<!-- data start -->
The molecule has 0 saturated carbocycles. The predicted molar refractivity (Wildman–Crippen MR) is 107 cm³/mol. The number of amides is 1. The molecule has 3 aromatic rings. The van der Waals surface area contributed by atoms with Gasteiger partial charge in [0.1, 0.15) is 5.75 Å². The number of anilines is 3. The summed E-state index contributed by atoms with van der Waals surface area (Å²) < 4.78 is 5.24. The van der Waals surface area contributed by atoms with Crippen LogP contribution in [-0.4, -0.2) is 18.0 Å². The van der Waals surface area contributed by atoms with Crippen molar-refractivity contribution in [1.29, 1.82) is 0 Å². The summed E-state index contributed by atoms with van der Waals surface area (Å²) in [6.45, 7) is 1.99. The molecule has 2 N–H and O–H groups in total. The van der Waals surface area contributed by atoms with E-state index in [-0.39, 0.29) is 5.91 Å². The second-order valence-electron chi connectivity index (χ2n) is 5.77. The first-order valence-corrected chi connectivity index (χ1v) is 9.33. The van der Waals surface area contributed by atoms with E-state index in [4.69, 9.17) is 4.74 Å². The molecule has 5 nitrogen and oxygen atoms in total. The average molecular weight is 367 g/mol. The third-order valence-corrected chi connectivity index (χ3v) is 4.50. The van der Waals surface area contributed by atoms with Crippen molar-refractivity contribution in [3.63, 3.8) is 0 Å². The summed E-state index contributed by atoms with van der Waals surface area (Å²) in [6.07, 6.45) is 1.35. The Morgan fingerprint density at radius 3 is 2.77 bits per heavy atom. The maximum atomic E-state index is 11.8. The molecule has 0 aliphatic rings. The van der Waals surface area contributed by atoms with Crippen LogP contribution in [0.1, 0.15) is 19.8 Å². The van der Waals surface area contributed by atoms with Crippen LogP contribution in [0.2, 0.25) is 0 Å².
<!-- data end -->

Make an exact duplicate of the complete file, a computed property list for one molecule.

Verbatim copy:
The molecule has 0 saturated carbocycles. The predicted molar refractivity (Wildman–Crippen MR) is 107 cm³/mol. The number of amides is 1. The molecule has 3 aromatic rings. The van der Waals surface area contributed by atoms with Gasteiger partial charge in [0.1, 0.15) is 5.75 Å². The number of anilines is 3. The summed E-state index contributed by atoms with van der Waals surface area (Å²) < 4.78 is 5.24. The van der Waals surface area contributed by atoms with Crippen LogP contribution in [-0.4, -0.2) is 18.0 Å². The van der Waals surface area contributed by atoms with Crippen molar-refractivity contribution in [1.29, 1.82) is 0 Å². The summed E-state index contributed by atoms with van der Waals surface area (Å²) in [6.45, 7) is 1.99. The molecule has 2 N–H and O–H groups in total. The van der Waals surface area contributed by atoms with E-state index in [-0.39, 0.29) is 5.91 Å². The second-order valence-electron chi connectivity index (χ2n) is 5.77. The first-order valence-corrected chi connectivity index (χ1v) is 9.33. The van der Waals surface area contributed by atoms with E-state index in [4.69, 9.17) is 4.74 Å². The molecule has 5 nitrogen and oxygen atoms in total. The average molecular weight is 367 g/mol. The third-order valence-corrected chi connectivity index (χ3v) is 4.50. The van der Waals surface area contributed by atoms with Crippen molar-refractivity contribution in [3.63, 3.8) is 0 Å². The summed E-state index contributed by atoms with van der Waals surface area (Å²) in [6.07, 6.45) is 1.35. The Morgan fingerprint density at radius 3 is 2.77 bits per heavy atom. The maximum atomic E-state index is 11.8. The molecule has 0 aliphatic rings. The van der Waals surface area contributed by atoms with Crippen LogP contribution in [0.1, 0.15) is 19.8 Å². The van der Waals surface area contributed by atoms with Crippen LogP contribution in [0.2, 0.25) is 0 Å².